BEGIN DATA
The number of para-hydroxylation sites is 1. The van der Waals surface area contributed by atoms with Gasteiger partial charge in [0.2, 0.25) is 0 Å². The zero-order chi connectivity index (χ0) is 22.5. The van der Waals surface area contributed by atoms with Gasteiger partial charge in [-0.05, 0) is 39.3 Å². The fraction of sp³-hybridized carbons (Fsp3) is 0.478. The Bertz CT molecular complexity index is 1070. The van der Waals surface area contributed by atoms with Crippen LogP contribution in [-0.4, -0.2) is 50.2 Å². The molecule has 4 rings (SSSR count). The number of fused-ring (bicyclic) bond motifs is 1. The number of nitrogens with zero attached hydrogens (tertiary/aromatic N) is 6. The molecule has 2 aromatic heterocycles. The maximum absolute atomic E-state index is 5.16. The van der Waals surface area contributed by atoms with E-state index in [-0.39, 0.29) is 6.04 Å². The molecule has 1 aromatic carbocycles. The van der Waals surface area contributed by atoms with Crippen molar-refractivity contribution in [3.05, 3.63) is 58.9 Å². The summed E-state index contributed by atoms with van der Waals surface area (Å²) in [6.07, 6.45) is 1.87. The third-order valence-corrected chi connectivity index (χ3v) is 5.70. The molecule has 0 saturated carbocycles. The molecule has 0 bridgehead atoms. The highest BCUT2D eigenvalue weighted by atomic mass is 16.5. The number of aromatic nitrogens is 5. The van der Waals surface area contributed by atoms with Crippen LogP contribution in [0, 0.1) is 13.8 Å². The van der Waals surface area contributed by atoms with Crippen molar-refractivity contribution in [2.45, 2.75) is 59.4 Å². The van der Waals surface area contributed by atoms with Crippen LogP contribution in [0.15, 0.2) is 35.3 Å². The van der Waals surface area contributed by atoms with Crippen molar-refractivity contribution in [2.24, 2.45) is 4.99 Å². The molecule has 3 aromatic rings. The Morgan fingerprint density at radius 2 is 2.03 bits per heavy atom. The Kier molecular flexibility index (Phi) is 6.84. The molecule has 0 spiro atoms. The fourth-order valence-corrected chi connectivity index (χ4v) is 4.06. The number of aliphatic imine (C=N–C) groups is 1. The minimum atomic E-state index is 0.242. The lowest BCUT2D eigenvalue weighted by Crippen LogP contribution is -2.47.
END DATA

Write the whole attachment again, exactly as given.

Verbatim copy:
The number of para-hydroxylation sites is 1. The van der Waals surface area contributed by atoms with Gasteiger partial charge in [0.2, 0.25) is 0 Å². The zero-order chi connectivity index (χ0) is 22.5. The van der Waals surface area contributed by atoms with Gasteiger partial charge in [-0.05, 0) is 39.3 Å². The fraction of sp³-hybridized carbons (Fsp3) is 0.478. The Bertz CT molecular complexity index is 1070. The van der Waals surface area contributed by atoms with Crippen LogP contribution in [-0.4, -0.2) is 50.2 Å². The molecule has 4 rings (SSSR count). The number of fused-ring (bicyclic) bond motifs is 1. The number of nitrogens with zero attached hydrogens (tertiary/aromatic N) is 6. The molecule has 2 aromatic heterocycles. The maximum absolute atomic E-state index is 5.16. The van der Waals surface area contributed by atoms with E-state index in [-0.39, 0.29) is 6.04 Å². The molecule has 1 aromatic carbocycles. The van der Waals surface area contributed by atoms with Crippen molar-refractivity contribution in [3.05, 3.63) is 58.9 Å². The summed E-state index contributed by atoms with van der Waals surface area (Å²) in [6.07, 6.45) is 1.87. The third-order valence-corrected chi connectivity index (χ3v) is 5.70. The molecule has 0 saturated carbocycles. The molecule has 0 bridgehead atoms. The highest BCUT2D eigenvalue weighted by atomic mass is 16.5. The number of aromatic nitrogens is 5. The van der Waals surface area contributed by atoms with Crippen LogP contribution in [0, 0.1) is 13.8 Å². The van der Waals surface area contributed by atoms with Crippen molar-refractivity contribution in [2.45, 2.75) is 59.4 Å². The van der Waals surface area contributed by atoms with Crippen LogP contribution in [0.15, 0.2) is 35.3 Å². The van der Waals surface area contributed by atoms with Crippen molar-refractivity contribution in [2.24, 2.45) is 4.99 Å². The molecule has 3 aromatic rings. The Morgan fingerprint density at radius 2 is 2.03 bits per heavy atom. The Kier molecular flexibility index (Phi) is 6.84. The molecule has 0 spiro atoms. The fourth-order valence-corrected chi connectivity index (χ4v) is 4.06. The number of aliphatic imine (C=N–C) groups is 1. The minimum atomic E-state index is 0.242. The lowest BCUT2D eigenvalue weighted by Crippen LogP contribution is -2.47.